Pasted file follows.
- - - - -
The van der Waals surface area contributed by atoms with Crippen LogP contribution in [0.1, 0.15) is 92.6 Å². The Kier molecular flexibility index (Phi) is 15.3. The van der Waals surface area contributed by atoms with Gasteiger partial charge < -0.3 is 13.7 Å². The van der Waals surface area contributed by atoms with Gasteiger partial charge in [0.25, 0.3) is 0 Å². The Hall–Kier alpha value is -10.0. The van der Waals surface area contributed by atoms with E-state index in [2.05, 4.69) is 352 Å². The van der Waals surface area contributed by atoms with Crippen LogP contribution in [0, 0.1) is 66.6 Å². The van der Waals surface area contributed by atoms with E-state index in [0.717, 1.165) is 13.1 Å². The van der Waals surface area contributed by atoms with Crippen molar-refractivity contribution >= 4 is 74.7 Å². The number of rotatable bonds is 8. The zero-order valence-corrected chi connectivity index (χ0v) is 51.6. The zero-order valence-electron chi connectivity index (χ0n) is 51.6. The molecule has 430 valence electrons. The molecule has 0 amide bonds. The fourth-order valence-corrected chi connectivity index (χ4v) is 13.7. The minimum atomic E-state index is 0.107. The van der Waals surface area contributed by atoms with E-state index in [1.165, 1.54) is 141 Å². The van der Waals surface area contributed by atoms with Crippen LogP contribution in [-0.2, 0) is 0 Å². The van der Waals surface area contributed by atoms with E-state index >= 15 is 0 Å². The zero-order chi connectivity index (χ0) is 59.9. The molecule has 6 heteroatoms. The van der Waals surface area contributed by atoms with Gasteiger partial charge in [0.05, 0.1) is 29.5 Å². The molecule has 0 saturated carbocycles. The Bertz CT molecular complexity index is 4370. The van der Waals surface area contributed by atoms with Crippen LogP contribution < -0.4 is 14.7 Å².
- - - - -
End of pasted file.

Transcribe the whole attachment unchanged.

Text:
The van der Waals surface area contributed by atoms with Crippen LogP contribution in [0.1, 0.15) is 92.6 Å². The Kier molecular flexibility index (Phi) is 15.3. The van der Waals surface area contributed by atoms with Gasteiger partial charge < -0.3 is 13.7 Å². The van der Waals surface area contributed by atoms with Gasteiger partial charge in [0.25, 0.3) is 0 Å². The Hall–Kier alpha value is -10.0. The van der Waals surface area contributed by atoms with E-state index in [2.05, 4.69) is 352 Å². The van der Waals surface area contributed by atoms with Crippen LogP contribution in [0, 0.1) is 66.6 Å². The van der Waals surface area contributed by atoms with E-state index in [0.717, 1.165) is 13.1 Å². The van der Waals surface area contributed by atoms with Crippen molar-refractivity contribution >= 4 is 74.7 Å². The number of rotatable bonds is 8. The zero-order valence-corrected chi connectivity index (χ0v) is 51.6. The zero-order valence-electron chi connectivity index (χ0n) is 51.6. The molecule has 430 valence electrons. The molecule has 0 amide bonds. The fourth-order valence-corrected chi connectivity index (χ4v) is 13.7. The minimum atomic E-state index is 0.107. The van der Waals surface area contributed by atoms with E-state index in [1.165, 1.54) is 141 Å². The van der Waals surface area contributed by atoms with Crippen LogP contribution in [-0.2, 0) is 0 Å². The van der Waals surface area contributed by atoms with E-state index >= 15 is 0 Å². The zero-order chi connectivity index (χ0) is 59.9. The molecule has 6 heteroatoms. The van der Waals surface area contributed by atoms with Gasteiger partial charge in [0.05, 0.1) is 29.5 Å². The molecule has 0 saturated carbocycles. The Bertz CT molecular complexity index is 4370. The van der Waals surface area contributed by atoms with Crippen LogP contribution < -0.4 is 14.7 Å².